1 in 3 youth criminals facing court
Youth criminals are being diverted from courts at a high rate that just one in three is facing the judicial system, new police figures reveal.
The Queensland Police Service annual report said of the 11,113 unique young offenders dealt with by police in 2019-20, there was a diversion rate of 62.5 per cent or 6,943 youths.
The rate in which youths were diverted exceeded the rate of 57.3 per cent in 2018-19.
Police Commissioner Katarina Carroll said that most child offenders do not reoffend and never see the court system again after diversion and has favoured a diversionary approach.
Ms Carroll stated that fewer children were offending and most who came into police contact were cautioned or diverted and never seen again.
“And in fact, some if they turn up a second time 80 per cent you never see again,” she said.
“But what we’re finding is that a small cohort of 20 per cent, the high-end offenders, are actually offending more and they are the most difficult to deal with.”
It comes as youth crime is set to feature in the state election, particularly in the southeast and north Queensland.
Parties have announced crime policies to sandbag those seats, with Labor this week spruiking 2,025 new police it plans to deliver over five years.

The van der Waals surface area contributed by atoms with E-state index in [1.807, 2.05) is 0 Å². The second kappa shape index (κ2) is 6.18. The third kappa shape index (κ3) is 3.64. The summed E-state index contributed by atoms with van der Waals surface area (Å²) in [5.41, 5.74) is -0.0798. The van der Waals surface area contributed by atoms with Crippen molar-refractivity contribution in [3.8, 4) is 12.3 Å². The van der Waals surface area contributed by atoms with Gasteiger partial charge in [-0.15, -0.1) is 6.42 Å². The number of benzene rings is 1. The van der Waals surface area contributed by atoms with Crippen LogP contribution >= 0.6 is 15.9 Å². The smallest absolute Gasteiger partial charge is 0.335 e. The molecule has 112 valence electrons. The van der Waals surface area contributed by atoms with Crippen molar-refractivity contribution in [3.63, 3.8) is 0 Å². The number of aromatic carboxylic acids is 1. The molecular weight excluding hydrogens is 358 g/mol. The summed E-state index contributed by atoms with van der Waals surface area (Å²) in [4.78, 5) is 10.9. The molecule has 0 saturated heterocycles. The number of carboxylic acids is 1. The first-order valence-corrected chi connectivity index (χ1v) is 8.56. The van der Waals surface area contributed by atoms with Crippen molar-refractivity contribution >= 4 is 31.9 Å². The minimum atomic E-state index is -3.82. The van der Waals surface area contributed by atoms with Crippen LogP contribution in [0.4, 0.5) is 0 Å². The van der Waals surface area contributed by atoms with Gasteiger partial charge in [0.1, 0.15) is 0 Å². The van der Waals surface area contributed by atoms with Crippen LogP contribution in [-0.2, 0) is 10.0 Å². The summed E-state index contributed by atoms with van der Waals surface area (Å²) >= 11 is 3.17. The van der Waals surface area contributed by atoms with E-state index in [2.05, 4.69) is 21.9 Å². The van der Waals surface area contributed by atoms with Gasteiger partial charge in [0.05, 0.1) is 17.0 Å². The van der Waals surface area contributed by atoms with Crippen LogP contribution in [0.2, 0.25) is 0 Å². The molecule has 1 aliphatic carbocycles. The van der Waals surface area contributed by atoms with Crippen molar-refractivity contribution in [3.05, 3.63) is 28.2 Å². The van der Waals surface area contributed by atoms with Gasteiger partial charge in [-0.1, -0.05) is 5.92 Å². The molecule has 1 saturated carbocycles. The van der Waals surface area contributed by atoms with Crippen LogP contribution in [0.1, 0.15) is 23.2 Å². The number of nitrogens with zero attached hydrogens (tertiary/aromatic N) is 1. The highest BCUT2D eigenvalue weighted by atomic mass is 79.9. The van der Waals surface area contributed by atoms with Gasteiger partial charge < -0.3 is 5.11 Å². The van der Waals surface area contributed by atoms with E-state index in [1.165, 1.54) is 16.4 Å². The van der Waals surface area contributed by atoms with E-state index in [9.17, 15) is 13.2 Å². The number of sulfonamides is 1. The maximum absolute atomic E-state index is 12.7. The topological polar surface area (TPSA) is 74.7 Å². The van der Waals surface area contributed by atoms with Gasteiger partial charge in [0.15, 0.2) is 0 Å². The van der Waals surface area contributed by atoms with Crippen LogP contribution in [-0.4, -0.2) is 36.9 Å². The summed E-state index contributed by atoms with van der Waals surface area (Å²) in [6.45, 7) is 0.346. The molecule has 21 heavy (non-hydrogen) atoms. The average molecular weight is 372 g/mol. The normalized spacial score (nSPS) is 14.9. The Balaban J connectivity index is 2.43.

The statistics also come on the back of juveniles being packed into watch houses and full youth detention centres, which led to an overhaul of how youths were dealt with.
Lawyer and former Queensland Law Society president Bill Potts said diversion was working and “children should not be held in watch houses and detention.”
Mr Potts previously stated that the legal profession had serious concerns about the treatment of children having to cope with a failing youth justice system and immediate measures needed to be taken.
“I appreciate with an election coming up that there are real concerns in communities, in particular Townsville, about what we hear often about the revolving door of the watch houses and the prisons,” he said.
“My concern with that, particularly with kids, is we don’t want them graduating from the primary school of crime to the high school of crime to the university of hard knocks.”
The report noted police developed a “protection admissions scheme” in 2019 which addressed legal limitations requiring a young person to admit to offences before being diverted to support services.
As of 30 June, 211 youths accepted protected admissions and were cautioned.
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